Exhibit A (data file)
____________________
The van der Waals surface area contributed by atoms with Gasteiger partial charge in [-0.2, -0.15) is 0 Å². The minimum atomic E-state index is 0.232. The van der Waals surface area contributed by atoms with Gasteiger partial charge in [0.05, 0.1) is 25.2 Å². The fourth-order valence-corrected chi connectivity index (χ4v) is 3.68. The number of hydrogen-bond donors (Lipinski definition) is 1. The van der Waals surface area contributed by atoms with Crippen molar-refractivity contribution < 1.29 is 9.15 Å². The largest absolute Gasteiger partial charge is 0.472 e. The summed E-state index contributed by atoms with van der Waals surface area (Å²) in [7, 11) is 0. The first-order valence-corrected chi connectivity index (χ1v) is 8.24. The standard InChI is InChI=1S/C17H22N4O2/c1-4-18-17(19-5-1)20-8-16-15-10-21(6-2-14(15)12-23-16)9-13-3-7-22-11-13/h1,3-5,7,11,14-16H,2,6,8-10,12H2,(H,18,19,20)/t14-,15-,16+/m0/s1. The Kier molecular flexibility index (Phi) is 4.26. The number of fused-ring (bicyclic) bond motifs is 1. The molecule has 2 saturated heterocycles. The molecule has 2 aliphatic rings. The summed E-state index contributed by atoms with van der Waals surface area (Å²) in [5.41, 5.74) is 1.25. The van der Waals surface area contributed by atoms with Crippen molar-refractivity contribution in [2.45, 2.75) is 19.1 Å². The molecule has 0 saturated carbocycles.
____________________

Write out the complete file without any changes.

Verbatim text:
The van der Waals surface area contributed by atoms with Gasteiger partial charge in [-0.2, -0.15) is 0 Å². The minimum atomic E-state index is 0.232. The van der Waals surface area contributed by atoms with Gasteiger partial charge in [0.05, 0.1) is 25.2 Å². The fourth-order valence-corrected chi connectivity index (χ4v) is 3.68. The number of hydrogen-bond donors (Lipinski definition) is 1. The van der Waals surface area contributed by atoms with Crippen molar-refractivity contribution < 1.29 is 9.15 Å². The largest absolute Gasteiger partial charge is 0.472 e. The summed E-state index contributed by atoms with van der Waals surface area (Å²) in [7, 11) is 0. The first-order valence-corrected chi connectivity index (χ1v) is 8.24. The standard InChI is InChI=1S/C17H22N4O2/c1-4-18-17(19-5-1)20-8-16-15-10-21(6-2-14(15)12-23-16)9-13-3-7-22-11-13/h1,3-5,7,11,14-16H,2,6,8-10,12H2,(H,18,19,20)/t14-,15-,16+/m0/s1. The Kier molecular flexibility index (Phi) is 4.26. The number of fused-ring (bicyclic) bond motifs is 1. The molecule has 2 saturated heterocycles. The molecule has 2 aliphatic rings. The summed E-state index contributed by atoms with van der Waals surface area (Å²) in [5.41, 5.74) is 1.25. The van der Waals surface area contributed by atoms with Crippen molar-refractivity contribution in [2.45, 2.75) is 19.1 Å². The molecule has 0 saturated carbocycles.